The Action Threshold for flea beetles on canola is 25% of cotyledon leaf area consumed.  Watch for shot-hole feeding in seedling canola but also watch the growing point and stems of seedlings which are particularly vulnerable to flea beetle feeding.

Estimating flea beetle feeding damage can be challenging.  Using a visual guide to estimate damage can be helpful.  Canola Watch circulated this article but also use the two images (Figs. 2 and 3; copied below for reference) produced by Dr. J. Soroka (AAFC-Saskatoon)  – take it scouting!

Figure 2. Canola cotyledons with various percentages of leaf area consume owing to flea beetle feeding damage (Photo: Soroka & Underwood, AAFC-Saskatoon).
Figure 3.  Percent leaf area consumed by flea beetles feeding on canola seedlings (Photo: Soroka & Underwood, AAFC-Saskatoon).

Access biological and pest management information posted by Alberta Agriculture and Forestry, Saskatchewan Agriculture, or Manitoba Agriculture and Resource Development, or the Canola Council of Canada’s Canola Encyclopedia. Refer to the flea beetle page within the “Field Crop and Forage Pests and their Natural Enemies in Western Canada: Identification and management field guide” (Philip et al. 2018) as an English-enhanced or French-enhanced version.

Two other favourite flea beetle resources relevant to field crop protection include:

Those armed with a stereomicroscope who are keen to monitor flea beetle species may wish to bookmark the “Common flea beetles of North Dakota” (Fauske 2003) which an excellent online resource and includes many of the commonly observed species of flea beetles also present across the Canadian prairies.

Soroka, J., Grenkow, L., Otani, J., Gavloski, J., & Olfert, O. (2018). Flea beetle (Coleoptera: Chrysomelidae) species in canola (Brassicaceae) on the northern Great Plains of North America. The Canadian Entomologist, 150(1), 100-115. doi:10.4039/tce.2017.60

Cereal leaf beetle development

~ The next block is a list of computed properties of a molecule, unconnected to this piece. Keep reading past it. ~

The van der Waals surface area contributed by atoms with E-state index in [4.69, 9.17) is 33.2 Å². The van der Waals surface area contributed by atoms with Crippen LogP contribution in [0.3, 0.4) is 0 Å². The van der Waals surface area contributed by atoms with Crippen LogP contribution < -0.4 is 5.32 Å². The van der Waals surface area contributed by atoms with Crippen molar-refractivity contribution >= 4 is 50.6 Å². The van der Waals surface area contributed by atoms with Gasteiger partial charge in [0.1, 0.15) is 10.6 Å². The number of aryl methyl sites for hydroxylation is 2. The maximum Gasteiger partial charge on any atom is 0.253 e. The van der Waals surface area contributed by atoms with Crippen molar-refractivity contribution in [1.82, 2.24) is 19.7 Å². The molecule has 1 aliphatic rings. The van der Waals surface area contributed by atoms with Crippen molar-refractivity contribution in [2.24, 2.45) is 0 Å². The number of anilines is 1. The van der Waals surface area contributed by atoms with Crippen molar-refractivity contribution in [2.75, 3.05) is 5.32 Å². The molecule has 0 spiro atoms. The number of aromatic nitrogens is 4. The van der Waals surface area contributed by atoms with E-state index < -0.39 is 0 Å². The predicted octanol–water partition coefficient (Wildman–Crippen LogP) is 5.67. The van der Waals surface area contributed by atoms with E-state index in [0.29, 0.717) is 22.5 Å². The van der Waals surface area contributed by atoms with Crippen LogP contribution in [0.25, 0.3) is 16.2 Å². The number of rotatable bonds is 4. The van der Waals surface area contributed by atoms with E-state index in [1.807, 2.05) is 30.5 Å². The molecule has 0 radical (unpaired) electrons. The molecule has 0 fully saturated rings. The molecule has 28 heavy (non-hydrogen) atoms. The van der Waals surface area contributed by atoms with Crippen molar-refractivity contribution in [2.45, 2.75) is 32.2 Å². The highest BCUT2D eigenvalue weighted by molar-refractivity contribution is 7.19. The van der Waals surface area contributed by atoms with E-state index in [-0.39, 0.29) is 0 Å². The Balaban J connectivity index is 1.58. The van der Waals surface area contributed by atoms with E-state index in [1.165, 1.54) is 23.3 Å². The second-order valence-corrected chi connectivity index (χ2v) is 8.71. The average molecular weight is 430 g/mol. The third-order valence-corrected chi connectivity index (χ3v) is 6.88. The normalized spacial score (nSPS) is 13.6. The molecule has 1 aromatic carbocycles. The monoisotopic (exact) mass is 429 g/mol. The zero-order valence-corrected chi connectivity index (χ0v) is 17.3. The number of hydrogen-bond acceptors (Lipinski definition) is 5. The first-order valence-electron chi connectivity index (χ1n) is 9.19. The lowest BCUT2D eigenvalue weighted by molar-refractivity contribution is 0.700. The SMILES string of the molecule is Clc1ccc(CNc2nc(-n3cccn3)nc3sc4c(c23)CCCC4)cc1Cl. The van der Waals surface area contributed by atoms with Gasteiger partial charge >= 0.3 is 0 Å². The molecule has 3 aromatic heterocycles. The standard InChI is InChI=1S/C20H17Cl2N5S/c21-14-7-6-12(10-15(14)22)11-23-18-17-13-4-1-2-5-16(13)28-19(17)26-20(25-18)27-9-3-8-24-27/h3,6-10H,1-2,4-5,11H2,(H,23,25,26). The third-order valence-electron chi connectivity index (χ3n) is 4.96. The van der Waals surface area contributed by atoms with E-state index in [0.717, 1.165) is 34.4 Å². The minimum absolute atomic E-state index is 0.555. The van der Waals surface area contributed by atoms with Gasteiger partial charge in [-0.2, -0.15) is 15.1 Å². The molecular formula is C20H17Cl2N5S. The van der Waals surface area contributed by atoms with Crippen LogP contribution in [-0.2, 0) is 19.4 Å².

Ross Weiss, Tamara Rounce, David Giffen, Owen Olfert, Jennifer Otani and Meghan Vankosky
Categories
Week 2

The cereal leaf beetle (CLB) model output suggests that overwintered adults are active and that oviposition is underway across the prairies. The graphs provide a comparison of development for Saskatoon (Fig. 1) and Winnipeg (Fig. 2). The simulation indicates that first instar larvae may occur during the third week of May.

Figure 1. Predicted status of cereal leaf beetle populations near Saskatoon, SK as of May 9, 2021.
Figure 2. Predicted status of cereal leaf beetle populations near Winnipeg MB as of May 9, 2021.

Lifecycle and Damage:

Adult: Adult cereal leaf beetles (CLB) have shiny bluish-black wing covers (Fig. 3). The thorax and legs are light orange-brown. Females (4.9 to 5.5 mm) are slightly larger than males (4.4 to 5 mm). Adult beetles overwinter in and along the margins of grain fields in protected places such as in straw stubble, under crop and leaf litter, and in the crevices of tree bark. They favour sites adjacent to shelterbelts, deciduous and conifer forests. They emerge in the spring once temperatures reach 10-15 ºC and the adults are active for about 6 weeks. They usually begin feeding on grasses, then move into winter cereals and later into spring cereals.